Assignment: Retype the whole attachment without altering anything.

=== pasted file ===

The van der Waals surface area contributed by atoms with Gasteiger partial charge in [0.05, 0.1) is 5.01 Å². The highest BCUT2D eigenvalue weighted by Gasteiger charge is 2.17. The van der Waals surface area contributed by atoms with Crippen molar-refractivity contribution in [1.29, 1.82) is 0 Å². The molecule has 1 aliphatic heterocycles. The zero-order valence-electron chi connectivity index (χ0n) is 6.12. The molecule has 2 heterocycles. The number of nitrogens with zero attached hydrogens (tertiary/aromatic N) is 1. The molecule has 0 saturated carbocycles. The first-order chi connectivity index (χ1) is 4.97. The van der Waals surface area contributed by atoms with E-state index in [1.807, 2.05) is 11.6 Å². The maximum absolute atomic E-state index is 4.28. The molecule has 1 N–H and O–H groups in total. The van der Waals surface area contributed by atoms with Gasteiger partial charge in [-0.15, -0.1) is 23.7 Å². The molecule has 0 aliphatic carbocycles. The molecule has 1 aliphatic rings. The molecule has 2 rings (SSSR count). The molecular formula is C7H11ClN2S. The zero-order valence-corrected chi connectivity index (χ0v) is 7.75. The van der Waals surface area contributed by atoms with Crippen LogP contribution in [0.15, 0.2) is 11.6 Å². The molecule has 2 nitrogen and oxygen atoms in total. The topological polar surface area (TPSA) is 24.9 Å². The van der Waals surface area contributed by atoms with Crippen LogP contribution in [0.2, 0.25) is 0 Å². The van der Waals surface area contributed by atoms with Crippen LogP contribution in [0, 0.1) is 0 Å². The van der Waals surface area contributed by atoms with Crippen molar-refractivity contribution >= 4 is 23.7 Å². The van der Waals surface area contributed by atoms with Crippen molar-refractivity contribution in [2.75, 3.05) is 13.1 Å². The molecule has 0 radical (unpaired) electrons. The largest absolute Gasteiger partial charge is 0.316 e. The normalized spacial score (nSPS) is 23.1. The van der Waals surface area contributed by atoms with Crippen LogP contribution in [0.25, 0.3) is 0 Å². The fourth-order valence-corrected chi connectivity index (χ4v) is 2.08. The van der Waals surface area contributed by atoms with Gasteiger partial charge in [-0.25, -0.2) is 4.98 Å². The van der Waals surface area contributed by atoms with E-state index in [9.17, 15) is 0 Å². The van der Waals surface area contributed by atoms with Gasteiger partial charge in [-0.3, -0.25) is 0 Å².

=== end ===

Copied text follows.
The van der Waals surface area contributed by atoms with Gasteiger partial charge in [0.05, 0.1) is 5.01 Å². The highest BCUT2D eigenvalue weighted by Gasteiger charge is 2.17. The van der Waals surface area contributed by atoms with Crippen molar-refractivity contribution in [1.29, 1.82) is 0 Å². The molecule has 1 aliphatic heterocycles. The zero-order valence-electron chi connectivity index (χ0n) is 6.12. The molecule has 2 heterocycles. The number of nitrogens with zero attached hydrogens (tertiary/aromatic N) is 1. The molecule has 0 saturated carbocycles. The first-order chi connectivity index (χ1) is 4.97. The van der Waals surface area contributed by atoms with E-state index in [1.807, 2.05) is 11.6 Å². The maximum absolute atomic E-state index is 4.28. The molecule has 1 N–H and O–H groups in total. The van der Waals surface area contributed by atoms with Gasteiger partial charge in [-0.15, -0.1) is 23.7 Å². The molecule has 0 aliphatic carbocycles. The molecule has 1 aliphatic rings. The molecule has 2 rings (SSSR count). The molecular formula is C7H11ClN2S. The zero-order valence-corrected chi connectivity index (χ0v) is 7.75. The van der Waals surface area contributed by atoms with Crippen LogP contribution in [0.15, 0.2) is 11.6 Å². The molecule has 2 nitrogen and oxygen atoms in total. The topological polar surface area (TPSA) is 24.9 Å². The van der Waals surface area contributed by atoms with Crippen LogP contribution in [0.2, 0.25) is 0 Å². The van der Waals surface area contributed by atoms with Crippen LogP contribution in [0, 0.1) is 0 Å². The van der Waals surface area contributed by atoms with Crippen molar-refractivity contribution >= 4 is 23.7 Å². The van der Waals surface area contributed by atoms with Crippen molar-refractivity contribution in [2.75, 3.05) is 13.1 Å². The molecule has 0 radical (unpaired) electrons. The largest absolute Gasteiger partial charge is 0.316 e. The normalized spacial score (nSPS) is 23.1. The van der Waals surface area contributed by atoms with Crippen LogP contribution in [0.25, 0.3) is 0 Å². The fourth-order valence-corrected chi connectivity index (χ4v) is 2.08. The van der Waals surface area contributed by atoms with Gasteiger partial charge in [-0.25, -0.2) is 4.98 Å². The van der Waals surface area contributed by atoms with E-state index in [9.17, 15) is 0 Å². The van der Waals surface area contributed by atoms with Gasteiger partial charge in [-0.3, -0.25) is 0 Å².